Here’s what Hank Stram said to inspire the Chief’s 1969 Super Bowl run

Fifty years ago, the nation was in turmoil. The year 1969 was known for a number of watershed moments: widespread student protests, the moon landing, the introduction of the draft lottery, the Manson family murders, Woodstock.

It was also the last time the Kansas City Chiefs appeared in — and won — the Super Bowl.

On July 21, 1969, Chiefs coach Hank Stram convened training camp at William Jewell College in Liberty, Missouri. Even with so much swirling around them, Stram united
his team.

The dapper, chipper son of a pro wrestler, whose gift of gab led to a long and successful broadcast career, gathered his players in the team meeting room for a legendary performance.

“We will lift weights after every practice session and we will start this morning,” reads a document detailing his remarks, which was provided to 435 by Chiefs team historian Robert Moore.

Chief's Letter

Stram addressed his team as a “football family,” instructing the players not to talk about family business, such as star defensive tackle Ernie Ladd showing up late to camp.

“I don’t want this in the papers,” Stram said. “This is our business. This is family talk.”

Although he was a clever tactician who designed schemes to confuse the opposition — he’s credited with inventing the two-tight-end alignment on offense and the 3-4 defense — Stram’s biggest gift was his salesmanship, according to Hall of Fame Chiefs quarterback Len Dawson.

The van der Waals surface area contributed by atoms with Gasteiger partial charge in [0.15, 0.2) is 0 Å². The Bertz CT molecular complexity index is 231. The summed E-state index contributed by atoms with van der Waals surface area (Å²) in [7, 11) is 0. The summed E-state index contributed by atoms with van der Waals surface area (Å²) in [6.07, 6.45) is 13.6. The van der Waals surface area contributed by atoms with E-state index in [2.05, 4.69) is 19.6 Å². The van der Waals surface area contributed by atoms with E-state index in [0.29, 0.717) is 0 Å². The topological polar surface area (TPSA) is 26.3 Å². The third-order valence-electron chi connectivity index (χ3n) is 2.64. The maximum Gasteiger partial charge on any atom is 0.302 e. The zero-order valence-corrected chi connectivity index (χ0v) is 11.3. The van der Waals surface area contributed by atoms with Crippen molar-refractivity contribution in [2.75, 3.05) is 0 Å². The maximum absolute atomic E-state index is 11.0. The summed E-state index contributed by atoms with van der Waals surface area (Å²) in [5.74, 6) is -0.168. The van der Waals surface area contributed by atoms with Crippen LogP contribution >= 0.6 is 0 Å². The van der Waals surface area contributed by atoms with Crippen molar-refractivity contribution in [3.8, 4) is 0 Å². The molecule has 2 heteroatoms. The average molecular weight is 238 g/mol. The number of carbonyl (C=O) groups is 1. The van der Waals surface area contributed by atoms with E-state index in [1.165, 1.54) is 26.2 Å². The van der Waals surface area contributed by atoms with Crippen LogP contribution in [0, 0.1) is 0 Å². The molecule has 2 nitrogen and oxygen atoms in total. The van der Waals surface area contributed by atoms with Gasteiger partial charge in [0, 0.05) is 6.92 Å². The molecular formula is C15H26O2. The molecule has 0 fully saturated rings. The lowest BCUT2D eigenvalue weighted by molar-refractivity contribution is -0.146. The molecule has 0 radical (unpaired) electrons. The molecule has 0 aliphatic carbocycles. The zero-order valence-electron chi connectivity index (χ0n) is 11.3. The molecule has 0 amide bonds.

“He was a great salesman,” Dawson once said of Stram. “He could sell the players on what they were doing and the fans on what they were doing.”     

And perhaps his best sale of all was the opening of the 1969 season.

At a time when so many kids the age of his players were occupying various administration buildings, smoking a lot of Thai sticks and breaking into the ROTC, Stram successfully instituted a ban on long hair, sideburns, mustaches and beards. (The only player to disobey the rule, wide receiver Otis Taylor, was fined $500.)

No Chiefs player could avoid doing wind sprints, and all were required to autograph footballs — “your responsibility as a pro,” Stram told them.

1970 Kansas City Chiefs
Hank Stram, coach of the Kansas City Chiefs football team, plays quarterback during the rookie workout and scrimmage at the Chief’s summer training field at William Jewell College in Liberty, Mo., July 15, 1970. Here Stram has taken the pass from center and wheels to give handoff to a hopeful running back. (AP Photo/William P. Straeter)

Stram’s no-nonsense approach worked with his players: The Chiefs had the best season of their history, compiling an 11-3 record and winning Super Bowl IV over the heavily favored Minnesota Vikings by a score of 23-7.

And it all started with a speech.

“One last thing,” Stram told his team before they split off to lift weights. “Just remember that everything we do here, we do because I believe in it very strongly. Nothing happens on this team without me first permitting it to happen.”    

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